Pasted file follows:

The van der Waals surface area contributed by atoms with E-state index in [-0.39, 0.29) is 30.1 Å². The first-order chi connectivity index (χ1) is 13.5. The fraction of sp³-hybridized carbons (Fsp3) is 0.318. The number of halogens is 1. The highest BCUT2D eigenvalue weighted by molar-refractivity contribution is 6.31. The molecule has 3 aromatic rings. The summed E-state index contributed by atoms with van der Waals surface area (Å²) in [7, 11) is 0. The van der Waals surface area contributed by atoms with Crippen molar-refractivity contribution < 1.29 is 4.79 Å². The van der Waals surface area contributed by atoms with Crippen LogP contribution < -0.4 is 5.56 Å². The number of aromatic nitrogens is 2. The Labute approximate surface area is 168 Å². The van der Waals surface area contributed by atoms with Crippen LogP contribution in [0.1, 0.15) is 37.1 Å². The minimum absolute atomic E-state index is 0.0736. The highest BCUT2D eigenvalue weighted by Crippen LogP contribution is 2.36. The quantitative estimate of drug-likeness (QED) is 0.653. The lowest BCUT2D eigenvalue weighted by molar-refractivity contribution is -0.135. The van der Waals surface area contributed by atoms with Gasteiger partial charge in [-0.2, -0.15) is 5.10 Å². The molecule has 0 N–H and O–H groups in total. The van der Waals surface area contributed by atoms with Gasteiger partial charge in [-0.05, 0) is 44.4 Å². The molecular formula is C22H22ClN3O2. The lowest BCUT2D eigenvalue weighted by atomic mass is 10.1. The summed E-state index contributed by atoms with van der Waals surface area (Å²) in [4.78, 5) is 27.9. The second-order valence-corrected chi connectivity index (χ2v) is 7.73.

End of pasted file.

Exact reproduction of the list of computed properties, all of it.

The van der Waals surface area contributed by atoms with E-state index in [-0.39, 0.29) is 30.1 Å². The first-order chi connectivity index (χ1) is 13.5. The fraction of sp³-hybridized carbons (Fsp3) is 0.318. The number of halogens is 1. The highest BCUT2D eigenvalue weighted by molar-refractivity contribution is 6.31. The molecule has 3 aromatic rings. The summed E-state index contributed by atoms with van der Waals surface area (Å²) in [7, 11) is 0. The van der Waals surface area contributed by atoms with Crippen molar-refractivity contribution < 1.29 is 4.79 Å². The van der Waals surface area contributed by atoms with Crippen LogP contribution < -0.4 is 5.56 Å². The number of aromatic nitrogens is 2. The Labute approximate surface area is 168 Å². The van der Waals surface area contributed by atoms with Crippen LogP contribution in [0.1, 0.15) is 37.1 Å². The minimum absolute atomic E-state index is 0.0736. The highest BCUT2D eigenvalue weighted by Crippen LogP contribution is 2.36. The quantitative estimate of drug-likeness (QED) is 0.653. The lowest BCUT2D eigenvalue weighted by molar-refractivity contribution is -0.135. The van der Waals surface area contributed by atoms with Gasteiger partial charge in [-0.2, -0.15) is 5.10 Å². The molecule has 0 N–H and O–H groups in total. The van der Waals surface area contributed by atoms with Gasteiger partial charge in [-0.05, 0) is 44.4 Å². The molecular formula is C22H22ClN3O2. The lowest BCUT2D eigenvalue weighted by atomic mass is 10.1. The summed E-state index contributed by atoms with van der Waals surface area (Å²) in [4.78, 5) is 27.9. The second-order valence-corrected chi connectivity index (χ2v) is 7.73.